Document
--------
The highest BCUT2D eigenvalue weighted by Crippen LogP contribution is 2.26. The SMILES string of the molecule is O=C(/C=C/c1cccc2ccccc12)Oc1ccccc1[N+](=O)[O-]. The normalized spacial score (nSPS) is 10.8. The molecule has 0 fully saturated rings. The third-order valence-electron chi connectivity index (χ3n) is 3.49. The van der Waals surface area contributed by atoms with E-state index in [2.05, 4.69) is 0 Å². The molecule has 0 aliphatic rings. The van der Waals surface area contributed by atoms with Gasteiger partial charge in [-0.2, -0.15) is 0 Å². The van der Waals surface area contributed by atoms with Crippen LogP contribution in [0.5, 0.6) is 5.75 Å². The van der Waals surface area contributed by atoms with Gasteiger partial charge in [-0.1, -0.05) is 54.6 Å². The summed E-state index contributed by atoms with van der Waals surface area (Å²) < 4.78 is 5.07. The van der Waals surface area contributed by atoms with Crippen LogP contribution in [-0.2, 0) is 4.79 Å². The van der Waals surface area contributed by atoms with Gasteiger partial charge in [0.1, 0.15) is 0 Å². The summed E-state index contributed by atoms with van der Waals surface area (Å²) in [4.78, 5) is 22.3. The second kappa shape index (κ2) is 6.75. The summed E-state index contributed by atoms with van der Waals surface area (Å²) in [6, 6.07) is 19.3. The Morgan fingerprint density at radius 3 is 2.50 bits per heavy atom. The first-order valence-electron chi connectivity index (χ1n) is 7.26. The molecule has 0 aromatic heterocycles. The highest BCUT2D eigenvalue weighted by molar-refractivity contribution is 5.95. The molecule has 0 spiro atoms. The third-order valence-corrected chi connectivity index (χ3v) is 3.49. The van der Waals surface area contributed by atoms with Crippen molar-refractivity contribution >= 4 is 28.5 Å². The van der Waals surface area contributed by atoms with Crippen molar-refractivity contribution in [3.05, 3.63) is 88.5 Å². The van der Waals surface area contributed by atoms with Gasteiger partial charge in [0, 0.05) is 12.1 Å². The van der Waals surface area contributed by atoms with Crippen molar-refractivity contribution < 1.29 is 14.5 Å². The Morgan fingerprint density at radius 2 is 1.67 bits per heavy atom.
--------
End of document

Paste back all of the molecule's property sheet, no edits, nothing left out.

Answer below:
The highest BCUT2D eigenvalue weighted by Crippen LogP contribution is 2.26. The SMILES string of the molecule is O=C(/C=C/c1cccc2ccccc12)Oc1ccccc1[N+](=O)[O-]. The normalized spacial score (nSPS) is 10.8. The molecule has 0 fully saturated rings. The third-order valence-electron chi connectivity index (χ3n) is 3.49. The van der Waals surface area contributed by atoms with E-state index in [2.05, 4.69) is 0 Å². The molecule has 0 aliphatic rings. The van der Waals surface area contributed by atoms with Gasteiger partial charge in [-0.2, -0.15) is 0 Å². The van der Waals surface area contributed by atoms with Crippen LogP contribution in [0.5, 0.6) is 5.75 Å². The van der Waals surface area contributed by atoms with Gasteiger partial charge in [-0.1, -0.05) is 54.6 Å². The summed E-state index contributed by atoms with van der Waals surface area (Å²) < 4.78 is 5.07. The van der Waals surface area contributed by atoms with Crippen LogP contribution in [-0.2, 0) is 4.79 Å². The van der Waals surface area contributed by atoms with Gasteiger partial charge in [0.1, 0.15) is 0 Å². The summed E-state index contributed by atoms with van der Waals surface area (Å²) in [4.78, 5) is 22.3. The second kappa shape index (κ2) is 6.75. The summed E-state index contributed by atoms with van der Waals surface area (Å²) in [6, 6.07) is 19.3. The Morgan fingerprint density at radius 3 is 2.50 bits per heavy atom. The first-order valence-electron chi connectivity index (χ1n) is 7.26. The molecule has 0 aromatic heterocycles. The highest BCUT2D eigenvalue weighted by molar-refractivity contribution is 5.95. The molecule has 0 spiro atoms. The third-order valence-corrected chi connectivity index (χ3v) is 3.49. The van der Waals surface area contributed by atoms with Crippen molar-refractivity contribution >= 4 is 28.5 Å². The van der Waals surface area contributed by atoms with Crippen molar-refractivity contribution in [3.05, 3.63) is 88.5 Å². The van der Waals surface area contributed by atoms with Gasteiger partial charge in [0, 0.05) is 12.1 Å². The van der Waals surface area contributed by atoms with Crippen molar-refractivity contribution < 1.29 is 14.5 Å². The Morgan fingerprint density at radius 2 is 1.67 bits per heavy atom.